Märklin - A Basic Introduction

Märklin in Germany has been going for a number of years, but I am going to consider H0 scale during the 1950s through to the mid 70s. I run my Märklin on my Hornby Dublo track quite happily, however Märklin runs on 16 volt AC, so I have obtained a Märklin transformer to run them with.

Märklin electric locos will run on Triang overhead catenary, I have a switch to select 12 volt DC or 16 volt AC at the Harrow Park layout.

Märklin, as well as German locos, they have a good selection of foreign locos and coaches, including their only BRITISH RAILWAYS diesel loco of the Warship class, new in the 1967/68 catalogue. It is difficult to find and can be very expensive.... still on my wish list.

The Märklin 3-rail track used during my collecting time period, known as "M-Gleis" ( metal track bed, the later plastic trackbed is known as "C-Gleis" ). The variant with the center rail is the older variant, looking as it did before WW2. The lower variant is still third rail but with raised metal projections exactly where the sleepers are positioned. I will be adding some of these M-Gleis to my layout in the near future.

Koll´s Price Catalogue

This catalogue is released every year and dictates the going price for second hand Märklin HO products.

The standard catalogue is split into two volumes, which together covers over 1100 pages! This is illustrated throughout and cover every variant, some locos have 20 or more variants! Volume one covers locomotives, volume two covers coaching stock and goods wagons.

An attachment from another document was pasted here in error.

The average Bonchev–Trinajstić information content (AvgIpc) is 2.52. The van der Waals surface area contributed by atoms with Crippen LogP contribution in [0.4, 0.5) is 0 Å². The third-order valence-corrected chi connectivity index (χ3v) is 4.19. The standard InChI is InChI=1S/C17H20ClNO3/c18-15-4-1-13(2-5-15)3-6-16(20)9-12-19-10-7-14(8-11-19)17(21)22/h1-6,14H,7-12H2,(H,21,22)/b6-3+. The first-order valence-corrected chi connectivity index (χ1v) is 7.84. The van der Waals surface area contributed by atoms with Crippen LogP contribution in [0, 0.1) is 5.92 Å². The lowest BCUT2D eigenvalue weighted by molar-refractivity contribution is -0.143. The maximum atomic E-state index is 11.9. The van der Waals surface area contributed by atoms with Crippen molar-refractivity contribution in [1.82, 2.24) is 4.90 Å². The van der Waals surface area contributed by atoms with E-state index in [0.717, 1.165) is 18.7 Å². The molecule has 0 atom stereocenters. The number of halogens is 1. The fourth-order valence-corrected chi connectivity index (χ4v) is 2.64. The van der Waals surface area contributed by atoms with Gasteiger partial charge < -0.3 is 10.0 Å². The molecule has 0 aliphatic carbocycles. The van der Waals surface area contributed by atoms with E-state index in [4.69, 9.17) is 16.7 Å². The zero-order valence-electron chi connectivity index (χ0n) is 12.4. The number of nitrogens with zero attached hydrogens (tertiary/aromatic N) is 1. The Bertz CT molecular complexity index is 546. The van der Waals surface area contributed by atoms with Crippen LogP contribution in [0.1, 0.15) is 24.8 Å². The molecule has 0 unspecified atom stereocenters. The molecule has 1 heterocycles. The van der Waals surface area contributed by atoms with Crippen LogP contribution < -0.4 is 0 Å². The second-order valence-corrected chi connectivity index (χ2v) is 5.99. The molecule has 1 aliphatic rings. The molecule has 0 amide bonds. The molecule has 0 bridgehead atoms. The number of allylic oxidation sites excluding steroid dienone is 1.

Then there is the "Kompakt" edition which is pocket sized, but has no illustrations, often used at model railway fairs and I mark mine off as a checklist.

A 4th catalogue, which I dont have, covers special editions of models.

Roughly speaking, catalogue numbers are as follows, three digits cover the early period 1935 until the late 40s, four digits cover the 50s until about 1975 and five digits cover the period from the late 70s onwards. This is not always correct, but I use it as a rough guide when looking at Märklin products on the second hand stalls.

Since digital has come in, analogue locos have taken a plunge in collector value. In the last 20 years they have halved in value, the exception being very rare items.

A typical page from the Koll catalogue and the sort of detail that is covered.

Of course Märklin does not benefit from the Koll catalogue because the catalogue is concerned with secondhand items.

Many German model railway shops can only remain open if they can cater for the large secondhand market as well as the Märklin digital products of today.

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